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The grief of families and friends after a voluntary assisted death

When a life ends through Voluntary Assisted Dying (VAD), family members and friends left behind may experience grief complicated by the circumstances of their loved one’s death. Even when we know the end of life is approaching, it’s still hard to prepare for the death of someone we love. Those involved in the process of VAD require a specific kind of resilience they may not have needed to find previously.

Family and friends may talk about how grateful and relieved they feel knowing their loved one was able to end their suffering on their own terms; but like any death, when a life ends through VAD, there may be complicated emotions. The complexities of grieving after a voluntary assisted death aren’t always understood.

It was hard. On the one hand, I was so grateful Dad didn’t suffer, but I also feel angry that he chose to leave us.”

Anticipating the death of a loved one

Looking after a person with a life-limiting illness can be stressful, and those doing the caring might find themselves questioning or forgetting things or experiencing physical symptoms before the loss happens - this is common in what’s known as anticipatory grief

Disenfranchised grief

Sometimes grief can make people feel powerless, especially when it’s hidden and not publicly acknowledged by others. There’s a sensitivity around VAD because of its associated legal and ethical issues, so family members might be at an increased risk of experiencing what’s known as disenfranchised grief. This is where their grief may not be acknowledged or socially supported. This can negatively impact their mental health, such as increased loneliness, shame or anxiety.

I listened to what was important to Mum, and that helps because I can return to that when questions arise”.

Confusing emotions

Family members can experience a range of emotions before or after a person has died from VAD. They might feel sadness mixed with guilt, or anxiety complicated with relief, sometimes gratitude, or deep sorrow. People describe sleeping poorly, thinking constantly about what happened, and feeling powerless or in denial after being involved somehow in a process that might have seemed too quick and surreal. Grief can be ambiguous, and ‘holding’ intense emotions such as despair and relief can be difficult for our minds and hearts to understand.

Despite the complexities, most grieving people want to be heard, seen and understood, and we don’t need special techniques or strategies to make a difference. Spending time with people who can listen, empathise and be present will help.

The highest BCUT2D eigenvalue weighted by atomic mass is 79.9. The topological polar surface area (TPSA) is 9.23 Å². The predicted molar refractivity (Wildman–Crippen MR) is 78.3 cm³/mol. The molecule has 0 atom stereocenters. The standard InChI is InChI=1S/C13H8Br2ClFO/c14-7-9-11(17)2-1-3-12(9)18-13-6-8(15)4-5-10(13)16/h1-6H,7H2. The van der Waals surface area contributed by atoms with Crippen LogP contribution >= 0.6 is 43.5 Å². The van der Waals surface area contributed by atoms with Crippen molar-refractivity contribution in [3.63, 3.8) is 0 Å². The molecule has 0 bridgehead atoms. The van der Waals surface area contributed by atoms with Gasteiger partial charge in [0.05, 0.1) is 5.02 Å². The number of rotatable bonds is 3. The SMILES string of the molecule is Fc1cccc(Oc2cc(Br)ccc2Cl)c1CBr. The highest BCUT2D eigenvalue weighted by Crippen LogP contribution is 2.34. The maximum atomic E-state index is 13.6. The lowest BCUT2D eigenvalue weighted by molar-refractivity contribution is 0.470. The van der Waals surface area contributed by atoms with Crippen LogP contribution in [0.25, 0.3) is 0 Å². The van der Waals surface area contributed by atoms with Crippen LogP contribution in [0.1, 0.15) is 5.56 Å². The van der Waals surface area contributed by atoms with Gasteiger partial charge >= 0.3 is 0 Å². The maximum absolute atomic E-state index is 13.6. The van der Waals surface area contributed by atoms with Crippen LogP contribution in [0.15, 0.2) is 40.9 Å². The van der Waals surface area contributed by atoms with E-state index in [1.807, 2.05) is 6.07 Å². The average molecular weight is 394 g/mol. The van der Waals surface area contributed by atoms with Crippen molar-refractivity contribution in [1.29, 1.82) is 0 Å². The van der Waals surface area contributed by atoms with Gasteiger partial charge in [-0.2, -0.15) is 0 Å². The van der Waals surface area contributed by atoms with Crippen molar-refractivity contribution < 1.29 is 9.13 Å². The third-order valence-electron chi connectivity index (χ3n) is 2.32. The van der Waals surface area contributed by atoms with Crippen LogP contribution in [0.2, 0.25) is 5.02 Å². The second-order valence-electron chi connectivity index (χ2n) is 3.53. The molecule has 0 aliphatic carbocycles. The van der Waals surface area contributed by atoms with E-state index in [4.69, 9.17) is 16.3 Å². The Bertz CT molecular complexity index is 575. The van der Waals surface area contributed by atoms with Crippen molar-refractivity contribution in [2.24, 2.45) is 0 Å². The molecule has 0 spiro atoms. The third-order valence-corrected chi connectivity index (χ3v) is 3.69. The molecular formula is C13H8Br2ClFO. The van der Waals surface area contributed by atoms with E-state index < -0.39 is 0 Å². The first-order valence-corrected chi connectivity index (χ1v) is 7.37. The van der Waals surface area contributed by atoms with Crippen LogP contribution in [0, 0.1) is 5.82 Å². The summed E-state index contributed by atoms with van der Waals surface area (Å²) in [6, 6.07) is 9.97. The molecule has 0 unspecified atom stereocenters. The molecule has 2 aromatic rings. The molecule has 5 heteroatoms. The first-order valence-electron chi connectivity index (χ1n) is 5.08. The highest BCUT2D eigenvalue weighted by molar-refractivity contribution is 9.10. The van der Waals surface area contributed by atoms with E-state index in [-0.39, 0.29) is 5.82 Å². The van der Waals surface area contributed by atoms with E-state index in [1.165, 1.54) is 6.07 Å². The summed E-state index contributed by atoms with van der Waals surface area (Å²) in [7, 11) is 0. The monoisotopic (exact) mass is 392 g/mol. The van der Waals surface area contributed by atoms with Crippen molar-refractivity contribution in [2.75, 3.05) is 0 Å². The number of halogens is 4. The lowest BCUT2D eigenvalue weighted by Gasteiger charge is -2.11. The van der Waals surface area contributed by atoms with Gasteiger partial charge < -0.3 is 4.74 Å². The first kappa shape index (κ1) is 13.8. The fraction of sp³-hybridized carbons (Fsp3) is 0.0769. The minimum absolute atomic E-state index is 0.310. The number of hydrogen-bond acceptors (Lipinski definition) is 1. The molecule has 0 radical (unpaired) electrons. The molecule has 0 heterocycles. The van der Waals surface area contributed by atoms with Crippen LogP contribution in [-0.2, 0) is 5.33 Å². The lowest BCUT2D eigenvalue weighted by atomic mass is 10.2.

It can be useful to reach out to others who’ve shared the experience - if you feel comfortable and if the other person is open to talking about how it was for them.

Some other things that might help include:

  • Taking care of yourself and doing things that ‘fill you up’ - for example, reading, exercising, being quiet and taking time for yourself, sleeping, and eating nutritious food.
  • Talking to friends and family and sharing experiences with others who understand.
  • Asking for help when you need it.
  • Practising self-compassion, such as talking to yourself kindly, being mindful and understanding that adversity is part of being human. You can learn more about this at
  • Practising your spirituality, culture, or religion. This might be meditation, prayer, yoga, or attending a place of worship.
  • Using helpful resources or attending a support group in your area. You can find more information about VAD and support through Go Gentle Australia.
  • Connecting with Grief Australia and other support services if you need bereavement support. You can talk to one of Grief Australia's friendly intake workers on 1800 642 066.

*This information was compiled in consultation with Grief Australia, a leading voice on grief and a global leader in providing evidence-informed grief counselling and education services. Established in 1996, Grief Australia is a government-funded not-for-profit organisation that supports grieving Australians through advocacy, research and evidence-informed practice and education.

Other useful links

Dying with Dignity Victoria: Pre and post-VAD support groups

Queensland Health: Support for family, friends, and carers during voluntary assisted dying 

Western Australia Health: End of life care - supporting someone through the VAD process